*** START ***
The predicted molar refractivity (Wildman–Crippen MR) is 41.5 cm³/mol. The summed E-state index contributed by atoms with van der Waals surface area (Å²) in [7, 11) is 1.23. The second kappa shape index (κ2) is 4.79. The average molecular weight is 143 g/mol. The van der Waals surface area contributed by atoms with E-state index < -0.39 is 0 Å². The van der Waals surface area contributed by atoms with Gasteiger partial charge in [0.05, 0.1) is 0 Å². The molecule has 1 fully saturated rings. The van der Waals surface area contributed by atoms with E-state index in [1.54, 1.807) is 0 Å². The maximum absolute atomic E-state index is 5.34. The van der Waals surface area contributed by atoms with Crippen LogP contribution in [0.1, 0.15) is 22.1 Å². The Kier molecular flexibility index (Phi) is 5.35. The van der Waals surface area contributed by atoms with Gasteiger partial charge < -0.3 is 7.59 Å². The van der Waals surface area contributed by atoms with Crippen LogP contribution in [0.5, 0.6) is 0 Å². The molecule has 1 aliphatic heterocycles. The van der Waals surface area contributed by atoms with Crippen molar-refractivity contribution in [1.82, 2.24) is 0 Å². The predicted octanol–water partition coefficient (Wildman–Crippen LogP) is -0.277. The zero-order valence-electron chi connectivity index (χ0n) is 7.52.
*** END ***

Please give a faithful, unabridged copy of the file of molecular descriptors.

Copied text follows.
The predicted molar refractivity (Wildman–Crippen MR) is 41.5 cm³/mol. The summed E-state index contributed by atoms with van der Waals surface area (Å²) in [7, 11) is 1.23. The second kappa shape index (κ2) is 4.79. The average molecular weight is 143 g/mol. The van der Waals surface area contributed by atoms with E-state index < -0.39 is 0 Å². The van der Waals surface area contributed by atoms with Gasteiger partial charge in [0.05, 0.1) is 0 Å². The molecule has 1 fully saturated rings. The van der Waals surface area contributed by atoms with E-state index in [1.54, 1.807) is 0 Å². The maximum absolute atomic E-state index is 5.34. The van der Waals surface area contributed by atoms with Crippen LogP contribution in [0.1, 0.15) is 22.1 Å². The Kier molecular flexibility index (Phi) is 5.35. The van der Waals surface area contributed by atoms with Gasteiger partial charge < -0.3 is 7.59 Å². The van der Waals surface area contributed by atoms with Crippen LogP contribution in [0.5, 0.6) is 0 Å². The molecule has 1 aliphatic heterocycles. The van der Waals surface area contributed by atoms with Crippen molar-refractivity contribution in [1.82, 2.24) is 0 Å². The predicted octanol–water partition coefficient (Wildman–Crippen LogP) is -0.277. The zero-order valence-electron chi connectivity index (χ0n) is 7.52.